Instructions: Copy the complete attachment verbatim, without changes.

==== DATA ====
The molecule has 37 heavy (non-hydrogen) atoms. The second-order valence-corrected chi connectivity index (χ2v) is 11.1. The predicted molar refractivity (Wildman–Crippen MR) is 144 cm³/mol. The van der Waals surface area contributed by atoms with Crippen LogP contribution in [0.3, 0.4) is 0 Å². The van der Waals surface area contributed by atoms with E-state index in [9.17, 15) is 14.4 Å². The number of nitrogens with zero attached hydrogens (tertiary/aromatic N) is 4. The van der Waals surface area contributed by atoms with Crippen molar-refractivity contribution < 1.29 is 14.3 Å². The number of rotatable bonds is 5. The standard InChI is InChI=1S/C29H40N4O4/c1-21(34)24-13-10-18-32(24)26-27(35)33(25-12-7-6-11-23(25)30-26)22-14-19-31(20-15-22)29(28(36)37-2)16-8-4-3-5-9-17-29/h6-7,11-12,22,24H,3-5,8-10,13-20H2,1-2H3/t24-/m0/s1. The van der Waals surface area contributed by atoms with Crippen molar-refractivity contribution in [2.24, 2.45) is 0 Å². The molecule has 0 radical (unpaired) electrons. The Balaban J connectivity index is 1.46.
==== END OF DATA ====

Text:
The molecule has 37 heavy (non-hydrogen) atoms. The second-order valence-corrected chi connectivity index (χ2v) is 11.1. The predicted molar refractivity (Wildman–Crippen MR) is 144 cm³/mol. The van der Waals surface area contributed by atoms with Crippen LogP contribution in [0.3, 0.4) is 0 Å². The van der Waals surface area contributed by atoms with E-state index in [9.17, 15) is 14.4 Å². The number of nitrogens with zero attached hydrogens (tertiary/aromatic N) is 4. The van der Waals surface area contributed by atoms with Crippen molar-refractivity contribution < 1.29 is 14.3 Å². The number of rotatable bonds is 5. The standard InChI is InChI=1S/C29H40N4O4/c1-21(34)24-13-10-18-32(24)26-27(35)33(25-12-7-6-11-23(25)30-26)22-14-19-31(20-15-22)29(28(36)37-2)16-8-4-3-5-9-17-29/h6-7,11-12,22,24H,3-5,8-10,13-20H2,1-2H3/t24-/m0/s1. The van der Waals surface area contributed by atoms with Crippen molar-refractivity contribution in [2.24, 2.45) is 0 Å². The molecule has 0 radical (unpaired) electrons. The Balaban J connectivity index is 1.46.